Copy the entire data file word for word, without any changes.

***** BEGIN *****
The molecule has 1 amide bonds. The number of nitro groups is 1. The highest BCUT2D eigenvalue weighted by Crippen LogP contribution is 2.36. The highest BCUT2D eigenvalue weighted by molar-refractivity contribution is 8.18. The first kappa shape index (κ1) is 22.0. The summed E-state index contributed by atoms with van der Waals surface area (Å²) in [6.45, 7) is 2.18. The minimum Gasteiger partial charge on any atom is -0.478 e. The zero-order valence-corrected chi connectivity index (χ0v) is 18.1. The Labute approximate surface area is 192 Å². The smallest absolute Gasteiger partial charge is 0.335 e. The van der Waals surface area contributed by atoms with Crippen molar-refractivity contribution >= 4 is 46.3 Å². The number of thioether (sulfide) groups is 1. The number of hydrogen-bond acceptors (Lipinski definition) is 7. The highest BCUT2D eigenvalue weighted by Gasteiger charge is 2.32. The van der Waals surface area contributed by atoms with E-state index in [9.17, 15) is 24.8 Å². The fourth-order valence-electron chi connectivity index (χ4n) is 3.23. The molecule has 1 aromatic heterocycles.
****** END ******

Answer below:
The molecule has 1 amide bonds. The number of nitro groups is 1. The highest BCUT2D eigenvalue weighted by Crippen LogP contribution is 2.36. The highest BCUT2D eigenvalue weighted by molar-refractivity contribution is 8.18. The first kappa shape index (κ1) is 22.0. The summed E-state index contributed by atoms with van der Waals surface area (Å²) in [6.45, 7) is 2.18. The minimum Gasteiger partial charge on any atom is -0.478 e. The zero-order valence-corrected chi connectivity index (χ0v) is 18.1. The Labute approximate surface area is 192 Å². The smallest absolute Gasteiger partial charge is 0.335 e. The van der Waals surface area contributed by atoms with Crippen molar-refractivity contribution >= 4 is 46.3 Å². The number of thioether (sulfide) groups is 1. The number of hydrogen-bond acceptors (Lipinski definition) is 7. The highest BCUT2D eigenvalue weighted by Gasteiger charge is 2.32. The van der Waals surface area contributed by atoms with E-state index in [9.17, 15) is 24.8 Å². The fourth-order valence-electron chi connectivity index (χ4n) is 3.23. The molecule has 1 aromatic heterocycles.